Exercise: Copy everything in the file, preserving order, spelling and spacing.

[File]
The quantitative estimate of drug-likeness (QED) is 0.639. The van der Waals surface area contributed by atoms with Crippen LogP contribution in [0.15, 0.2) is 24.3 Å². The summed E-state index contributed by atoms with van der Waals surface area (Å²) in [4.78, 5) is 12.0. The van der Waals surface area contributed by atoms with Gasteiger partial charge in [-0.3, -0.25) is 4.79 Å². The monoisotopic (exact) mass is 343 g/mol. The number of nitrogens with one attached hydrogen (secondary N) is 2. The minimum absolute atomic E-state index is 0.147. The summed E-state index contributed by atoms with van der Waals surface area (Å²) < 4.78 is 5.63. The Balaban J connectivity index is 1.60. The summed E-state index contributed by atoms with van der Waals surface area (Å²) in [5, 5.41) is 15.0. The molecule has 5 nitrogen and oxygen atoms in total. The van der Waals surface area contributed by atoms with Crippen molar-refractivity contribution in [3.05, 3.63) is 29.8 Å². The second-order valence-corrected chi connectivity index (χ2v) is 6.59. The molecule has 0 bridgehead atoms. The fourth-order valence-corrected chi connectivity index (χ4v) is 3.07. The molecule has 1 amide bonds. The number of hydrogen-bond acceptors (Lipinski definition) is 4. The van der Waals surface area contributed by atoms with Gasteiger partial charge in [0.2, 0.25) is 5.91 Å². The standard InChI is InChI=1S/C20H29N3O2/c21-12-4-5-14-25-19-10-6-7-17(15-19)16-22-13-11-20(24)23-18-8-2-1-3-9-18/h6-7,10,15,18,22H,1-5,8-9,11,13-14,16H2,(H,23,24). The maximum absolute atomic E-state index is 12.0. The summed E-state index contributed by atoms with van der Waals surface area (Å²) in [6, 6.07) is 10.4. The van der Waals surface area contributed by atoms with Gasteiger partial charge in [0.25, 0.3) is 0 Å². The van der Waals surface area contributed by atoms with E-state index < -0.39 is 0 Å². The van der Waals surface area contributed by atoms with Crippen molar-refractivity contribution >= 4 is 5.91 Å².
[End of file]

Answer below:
The quantitative estimate of drug-likeness (QED) is 0.639. The van der Waals surface area contributed by atoms with Crippen LogP contribution in [0.15, 0.2) is 24.3 Å². The summed E-state index contributed by atoms with van der Waals surface area (Å²) in [4.78, 5) is 12.0. The van der Waals surface area contributed by atoms with Gasteiger partial charge in [-0.3, -0.25) is 4.79 Å². The monoisotopic (exact) mass is 343 g/mol. The number of nitrogens with one attached hydrogen (secondary N) is 2. The minimum absolute atomic E-state index is 0.147. The summed E-state index contributed by atoms with van der Waals surface area (Å²) < 4.78 is 5.63. The Balaban J connectivity index is 1.60. The summed E-state index contributed by atoms with van der Waals surface area (Å²) in [5, 5.41) is 15.0. The molecule has 5 nitrogen and oxygen atoms in total. The van der Waals surface area contributed by atoms with Crippen molar-refractivity contribution in [3.05, 3.63) is 29.8 Å². The second-order valence-corrected chi connectivity index (χ2v) is 6.59. The molecule has 0 bridgehead atoms. The fourth-order valence-corrected chi connectivity index (χ4v) is 3.07. The molecule has 1 amide bonds. The number of hydrogen-bond acceptors (Lipinski definition) is 4. The van der Waals surface area contributed by atoms with Gasteiger partial charge in [0.2, 0.25) is 5.91 Å². The standard InChI is InChI=1S/C20H29N3O2/c21-12-4-5-14-25-19-10-6-7-17(15-19)16-22-13-11-20(24)23-18-8-2-1-3-9-18/h6-7,10,15,18,22H,1-5,8-9,11,13-14,16H2,(H,23,24). The maximum absolute atomic E-state index is 12.0. The summed E-state index contributed by atoms with van der Waals surface area (Å²) in [6, 6.07) is 10.4. The van der Waals surface area contributed by atoms with Gasteiger partial charge in [0.25, 0.3) is 0 Å². The van der Waals surface area contributed by atoms with E-state index < -0.39 is 0 Å². The van der Waals surface area contributed by atoms with Crippen molar-refractivity contribution >= 4 is 5.91 Å².